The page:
- Repurposing Content: This is basically rewriting content to different formats. For example, converting a blog post to a video or slideshow. Again, decent results, but a lot of work.
- Quora: In aggregate, I got about 1500 visits during the 8 weeks from Quora. This was my single largest traffic driver by 2x, and I will be doubling down on it and discontinuing most of the others moving forward.
Note how the results vary between my two websites. Quora was awesome for, but completely ineffective for CNCCookbook. Pinterest was just the opposite—great for CNCCookbook but did nothing for .
Your job is to find the best water coolers (online sites) where you audience likes to hang out.
When you’re in the borrowed traffic stage, follow this strategy:
- Test a bunch of platforms
- Double down on what worked, drop what didn’t
- Rinse and repeat
- Every 6 months to a year, retest platforms that didn’t work after researching ways to improve your success on those platforms.
What you will do on these platforms is very similar:
- Get an account
- Set up a profile that helps people find your website and respect who you are
- Create articles, comments, answers, videos, podcasts, or whatever that deliver real value to the reader
- Include links in the content that let readers go to your website for a deeper understanding or other bonus
Want to understand all that in more detail?
Great, visit this link (“for a deeper understanding or other bonus”, ironic, eh?):
You can apply my detailed step-by-step strategy in that article to Quora or most other platforms.
Your goal is twofold:
#1 – You’ll get significant traffic from these platforms. My new blog went from 200′ish visitors in the first week to over 3000 by the 8th week. 91% of that traffic was from these kinds of sourcs.
#2 – If your content is really good and you make it easy, people will share it on social media and they will link to it. By my 8th week, I had about 1600 backlinks from 24 referring sites, and my domain authority had risen from a low of 24 to 29.
Now the critical indicator for when you’re ready to move to the next phase is your domain authority.
Our Top 15 Master Marketers get so much from SEO traffic, it’s like traffic just falls from the sky onto their sites.
Unfortunately, we can’t get there until we have enough domain authority to win high search ranking for valuable keywords that drive big traffic volumes.
This is a soft number, but I view anything less than 30 as being too weak to generate much SEO traffic at all, and you can’t start to really dominate enough interesting keywords until you hit a 40′ish domain authority.
Here’s the relationship of traffic via keywords to domain authority:
With low domain authority, you can win some keywords, but they’re likely to be low traffic long tail keywords. Nothing wrong with that—they can still add up and they are often much higher converting.
But you have to capture a lot of long tail keywords to get the kind of traffic a single high volume “whale” keyword can bring.
BTW, those numbers are via, a very valuable service!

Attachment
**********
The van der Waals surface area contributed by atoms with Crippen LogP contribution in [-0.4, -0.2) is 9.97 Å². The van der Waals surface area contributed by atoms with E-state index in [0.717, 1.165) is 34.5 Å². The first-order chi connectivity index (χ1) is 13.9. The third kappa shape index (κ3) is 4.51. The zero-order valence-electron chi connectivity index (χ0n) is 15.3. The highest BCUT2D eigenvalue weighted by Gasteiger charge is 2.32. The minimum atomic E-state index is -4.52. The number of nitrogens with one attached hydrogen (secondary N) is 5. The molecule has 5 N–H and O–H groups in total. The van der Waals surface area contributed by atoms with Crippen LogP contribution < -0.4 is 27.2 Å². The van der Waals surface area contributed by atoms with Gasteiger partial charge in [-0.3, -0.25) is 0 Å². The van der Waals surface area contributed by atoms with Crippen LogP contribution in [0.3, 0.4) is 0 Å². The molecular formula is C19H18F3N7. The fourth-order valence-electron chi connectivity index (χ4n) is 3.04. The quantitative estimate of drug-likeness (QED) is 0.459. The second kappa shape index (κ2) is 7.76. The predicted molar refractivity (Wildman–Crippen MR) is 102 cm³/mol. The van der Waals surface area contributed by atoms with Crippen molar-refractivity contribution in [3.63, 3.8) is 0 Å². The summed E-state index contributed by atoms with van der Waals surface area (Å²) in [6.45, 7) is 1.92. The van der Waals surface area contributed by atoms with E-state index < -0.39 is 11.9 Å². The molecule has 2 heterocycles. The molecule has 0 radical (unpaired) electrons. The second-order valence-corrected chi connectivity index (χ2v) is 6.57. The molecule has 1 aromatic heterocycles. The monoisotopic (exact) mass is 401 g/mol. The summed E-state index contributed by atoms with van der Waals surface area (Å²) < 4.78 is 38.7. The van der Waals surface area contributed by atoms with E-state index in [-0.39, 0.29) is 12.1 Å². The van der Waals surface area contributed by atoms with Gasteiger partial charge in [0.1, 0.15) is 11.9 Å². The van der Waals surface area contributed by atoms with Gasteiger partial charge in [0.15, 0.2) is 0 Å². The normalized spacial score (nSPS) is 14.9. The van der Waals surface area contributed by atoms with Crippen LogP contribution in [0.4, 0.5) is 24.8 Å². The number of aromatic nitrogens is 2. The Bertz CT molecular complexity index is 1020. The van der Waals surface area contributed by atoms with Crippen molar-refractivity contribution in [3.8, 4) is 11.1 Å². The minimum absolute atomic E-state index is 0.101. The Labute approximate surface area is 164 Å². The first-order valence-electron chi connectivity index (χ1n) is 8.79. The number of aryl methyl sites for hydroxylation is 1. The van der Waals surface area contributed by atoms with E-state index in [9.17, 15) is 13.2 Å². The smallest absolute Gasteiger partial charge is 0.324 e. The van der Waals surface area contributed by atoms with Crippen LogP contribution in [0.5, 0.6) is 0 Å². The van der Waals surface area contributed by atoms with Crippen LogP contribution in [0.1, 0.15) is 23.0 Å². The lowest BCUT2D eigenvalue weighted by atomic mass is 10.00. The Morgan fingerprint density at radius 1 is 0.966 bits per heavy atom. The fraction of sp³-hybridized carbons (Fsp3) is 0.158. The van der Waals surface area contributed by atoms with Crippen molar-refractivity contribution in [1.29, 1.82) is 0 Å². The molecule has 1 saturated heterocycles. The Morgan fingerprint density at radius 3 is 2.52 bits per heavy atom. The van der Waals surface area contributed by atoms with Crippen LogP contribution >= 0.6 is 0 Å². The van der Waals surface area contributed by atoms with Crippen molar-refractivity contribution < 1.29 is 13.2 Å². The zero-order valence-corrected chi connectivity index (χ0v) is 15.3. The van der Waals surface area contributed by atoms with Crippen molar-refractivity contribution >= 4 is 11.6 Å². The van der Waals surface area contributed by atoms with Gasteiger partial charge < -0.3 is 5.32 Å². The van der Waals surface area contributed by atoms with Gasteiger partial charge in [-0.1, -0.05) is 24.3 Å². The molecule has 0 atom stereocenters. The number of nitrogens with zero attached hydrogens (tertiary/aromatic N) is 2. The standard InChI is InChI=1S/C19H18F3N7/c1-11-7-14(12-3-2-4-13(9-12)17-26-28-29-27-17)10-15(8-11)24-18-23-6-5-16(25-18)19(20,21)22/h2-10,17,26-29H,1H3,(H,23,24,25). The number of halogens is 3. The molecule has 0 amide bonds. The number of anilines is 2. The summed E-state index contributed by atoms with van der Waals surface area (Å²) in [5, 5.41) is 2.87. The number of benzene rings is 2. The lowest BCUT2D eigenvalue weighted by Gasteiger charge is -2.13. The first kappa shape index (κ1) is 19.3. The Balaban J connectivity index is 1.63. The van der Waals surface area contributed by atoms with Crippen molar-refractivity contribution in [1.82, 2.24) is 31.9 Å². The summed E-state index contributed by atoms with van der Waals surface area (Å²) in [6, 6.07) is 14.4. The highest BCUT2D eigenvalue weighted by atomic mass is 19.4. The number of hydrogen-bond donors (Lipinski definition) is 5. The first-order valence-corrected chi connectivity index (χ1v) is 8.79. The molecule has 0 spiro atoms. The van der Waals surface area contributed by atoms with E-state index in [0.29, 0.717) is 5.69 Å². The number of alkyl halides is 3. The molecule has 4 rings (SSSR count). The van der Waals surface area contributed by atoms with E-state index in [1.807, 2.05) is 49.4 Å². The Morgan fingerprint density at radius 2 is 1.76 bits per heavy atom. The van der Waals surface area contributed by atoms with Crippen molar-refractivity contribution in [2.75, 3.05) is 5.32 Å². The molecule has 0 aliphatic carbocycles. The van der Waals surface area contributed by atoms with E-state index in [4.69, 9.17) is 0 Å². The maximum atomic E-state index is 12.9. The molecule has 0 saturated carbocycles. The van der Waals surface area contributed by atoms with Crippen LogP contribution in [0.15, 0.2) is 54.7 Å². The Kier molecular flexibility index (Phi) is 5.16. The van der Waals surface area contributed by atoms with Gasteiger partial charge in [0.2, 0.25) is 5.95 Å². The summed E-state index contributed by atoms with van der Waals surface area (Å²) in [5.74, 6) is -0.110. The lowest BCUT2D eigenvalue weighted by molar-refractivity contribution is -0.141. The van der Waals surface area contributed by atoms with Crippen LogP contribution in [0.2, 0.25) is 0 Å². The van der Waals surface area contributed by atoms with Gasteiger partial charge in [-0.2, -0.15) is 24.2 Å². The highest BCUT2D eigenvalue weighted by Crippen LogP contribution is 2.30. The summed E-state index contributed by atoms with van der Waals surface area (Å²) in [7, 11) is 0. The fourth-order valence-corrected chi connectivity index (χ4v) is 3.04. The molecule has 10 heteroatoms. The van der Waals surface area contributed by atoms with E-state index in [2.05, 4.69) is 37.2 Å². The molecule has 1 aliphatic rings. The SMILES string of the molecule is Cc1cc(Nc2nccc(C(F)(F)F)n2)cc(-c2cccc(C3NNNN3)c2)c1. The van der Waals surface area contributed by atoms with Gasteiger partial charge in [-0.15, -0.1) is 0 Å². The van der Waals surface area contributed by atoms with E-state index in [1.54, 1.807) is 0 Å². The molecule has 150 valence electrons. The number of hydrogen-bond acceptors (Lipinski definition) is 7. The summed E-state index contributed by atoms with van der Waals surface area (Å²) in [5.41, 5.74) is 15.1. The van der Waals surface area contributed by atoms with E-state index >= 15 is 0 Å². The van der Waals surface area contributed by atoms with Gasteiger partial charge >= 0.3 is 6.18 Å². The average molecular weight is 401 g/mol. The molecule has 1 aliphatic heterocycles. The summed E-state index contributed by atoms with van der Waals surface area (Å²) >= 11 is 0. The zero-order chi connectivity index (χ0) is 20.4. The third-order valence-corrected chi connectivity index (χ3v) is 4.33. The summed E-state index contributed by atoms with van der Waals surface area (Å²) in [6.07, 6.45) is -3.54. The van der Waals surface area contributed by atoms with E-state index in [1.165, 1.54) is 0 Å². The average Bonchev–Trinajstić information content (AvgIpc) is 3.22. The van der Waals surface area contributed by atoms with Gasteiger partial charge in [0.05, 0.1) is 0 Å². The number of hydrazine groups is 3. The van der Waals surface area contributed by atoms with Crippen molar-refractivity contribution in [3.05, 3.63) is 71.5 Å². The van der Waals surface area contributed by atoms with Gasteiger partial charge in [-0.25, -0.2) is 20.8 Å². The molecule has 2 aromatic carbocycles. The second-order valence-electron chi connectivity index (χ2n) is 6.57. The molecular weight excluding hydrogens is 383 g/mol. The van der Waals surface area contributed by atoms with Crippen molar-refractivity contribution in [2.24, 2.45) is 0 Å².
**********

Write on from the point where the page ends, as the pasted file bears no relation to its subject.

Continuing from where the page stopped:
So, you need to hang out at this stage, cranking out content that helps people on other sites and referring them to your content. It’s the online equivalent of going door to door until you’ve built your brand enough they will come looking for you.
At that point, you’re ready for the next stage.
Stage 3 — SEO Hypergrowth
At this stage, it isn’t that you’re given up on the other growth drivers such as promotion on other platforms, it’s just that you’re ready to take your rightful place drinking in the high octane traffic that is search engine traffic.
Those Top 15 Master Marketers get the majority of their traffic from SEO for one reason—it is the highest leverage + lowest cost way to get traffic that there is. Period.
You are making bank when you are ready to go with SEO, because it is a mega horsepower growth engine!
Sorry, I’m a car guy. I salivate over images like that camaro with the blower!
Your major focus in the final SEO Hypergrowth stage is to capture the highest volume keywords possible. Remember a few things:
- There are zillions of keywords out there to go after.
- Each one has a difficulty score based on who else is competing for the keyword. It’s based on the domain authority of the competitors.
- Think of your domain authority as your weight class for boxing. The higher it is, the more fights you can win, and the bigger the stakes for those fights.
Based on that, life in the SEO Hypergrowth Phase is largely about:
- Keyword research to find which fights you can win.
- Writing content that wins for those keywords.
- Building backlinks so your domain authority goes up and it gets easier to win.
- Rinse and repeat.
You now have a complete roadmap for how to increase your website’s visitors. At least at a high level.
BTW, it’s usually not going to be a good idea to try to monetize your web site until hit that third SEO hypergrowth stage. You just aren’t getting enough traffic and you don’t want to add any friction (like advertising) that discourages your visits.
Stay focused on building your traffic until you get there. Plenty of time to monetize later.
This strategy and the lifecycle idea are core concepts from my upcoming course for Entrepreneurs–Customer Critical Mass.
In the course, I will take you all the way from coming up with the right idea for an online business, creating the website, and growing your traffic until you’re ready for SEO Hypergrowth. The course will be very complete with step-by-step blueprints that I’ve used to build my CNCCookbook site and several other companies to huge traffic.